IoT devices are no longer just smart and connected, they can become our intelligent companions.
“Do you think I should wear these shoes? Oh no, answered my closet, they just don’t work with this coat. And by the way, friend, these jeans have to go.” Solid advice from my closet; who could argue with that?
Technology is the fastest moving thing we know.
Faster than a speeding bullet or a sonic plane. Yesterday’s hottest technology already sounds stale today. Us and Tech is a short-term relationship. We fall in love with one Tech and believe we can leap from the high expectations of one technology to transform the world to the next with ease.
We love to hear about blockchain and its promise, only criticize it later as an over-rated hype. So we move to the “Metaverse” and its promises, which will fail our short-tech-patience to no one’s surprise.
Take IoT, for example. At this horse race, “IoT” sounds like a letter from the Egyptian Hieroglyphs. Many (myself included) are quick to criticize this technology as underdelivering. Where are the “smart homes” we were promised? Why is Industry not yet 4.0? And it depends on where you live, but around my city, nothing feels all that smart.
But all of this criticism may go away with a bit of time and perspective. Technologies take time to mature. We realize the potential use cases for technologies long before we develop the technology to deliver these use-cases. And in this gap come disbelief and frustration, so we jump on the next tech bandwagon. Surely, it can deliver the goods.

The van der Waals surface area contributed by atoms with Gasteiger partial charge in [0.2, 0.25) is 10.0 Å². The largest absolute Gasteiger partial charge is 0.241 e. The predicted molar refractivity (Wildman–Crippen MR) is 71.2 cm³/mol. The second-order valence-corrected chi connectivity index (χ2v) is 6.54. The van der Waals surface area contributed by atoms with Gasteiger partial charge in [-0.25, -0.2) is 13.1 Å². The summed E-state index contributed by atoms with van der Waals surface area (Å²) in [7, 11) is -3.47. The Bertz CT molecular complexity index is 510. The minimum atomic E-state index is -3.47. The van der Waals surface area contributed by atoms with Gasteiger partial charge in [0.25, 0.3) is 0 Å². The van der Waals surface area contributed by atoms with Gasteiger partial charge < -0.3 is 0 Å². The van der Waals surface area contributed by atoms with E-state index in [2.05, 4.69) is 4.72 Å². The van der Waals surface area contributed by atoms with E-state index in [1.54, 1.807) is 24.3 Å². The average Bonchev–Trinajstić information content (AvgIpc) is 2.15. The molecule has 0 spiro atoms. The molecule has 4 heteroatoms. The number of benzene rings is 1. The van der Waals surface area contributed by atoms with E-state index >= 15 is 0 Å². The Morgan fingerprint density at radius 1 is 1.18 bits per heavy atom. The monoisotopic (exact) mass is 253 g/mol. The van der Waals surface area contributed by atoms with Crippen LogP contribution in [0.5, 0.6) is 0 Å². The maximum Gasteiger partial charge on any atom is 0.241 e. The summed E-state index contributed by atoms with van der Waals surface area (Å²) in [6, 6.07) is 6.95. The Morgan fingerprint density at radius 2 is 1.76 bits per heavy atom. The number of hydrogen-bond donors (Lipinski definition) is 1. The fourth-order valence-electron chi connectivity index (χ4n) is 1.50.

So what’s up with IoT? Is it still around, and will things ever become smart?
IoT went through an exciting journey over the last 40 years. From simple devices that could capture data to devices that could capture and send data. Next, a complete loop became possible; not just receive data but also send data to devices and control them remotely.
Names have changed as the capabilities improved. From “telemetry” to “telematics” and from “Machine to Machine” to “IoT.” And this is where we are today. Small, connected, data capturing and, here is the latest improvement, data analyzing devices.
IoT needs to be like electricity: transparent, available, reliable.
It was my perception of IoT that it would become mainstream when it became transparent. Imagine IoT behaving like electricity. You walk into a room, and you don’t think if there will be electricity there or not. We’ve come to accept it as the fact that we can turn the lights on in a dark room, watch TV and charge our laptops. Electricity is there, it’s reliable, and it works with any device (well, almost, there still is that 220 vs. 110 hurdles for travelers, but still…)
If IoT could get to be this streamlined and reliable, I believed it would hit the mainstream. Doors will unlock automatically, lights will recognize my mood and adjust accordingly. My fridge will fill itself to match my taste and dietary needs. In theory, all of these beautiful things could be done; but there are still hurdles in practice.
But wait, there’s more. Intelligence.
Before we dive into the weeds and make the above work, let’s pause for a second. It now seems that a new branch is growing out of the thick stem of the IoT tree. As we’ve seen, IoT devices have become more sophisticated over time. Cloud and edge analytics continuously improve, and IoT has developed a new muscle: “intelligence.”
Intelligence is an overused and overhyped word in its own right. Today, most of what we call “Intelligent” is nothing more than looking at data and identifying patterns or anomalies. But let’s imagine for a second (it’s great to dream!) that IoT devices do become intelligent; where does it take us?
Dogs, birds, and angry drivers.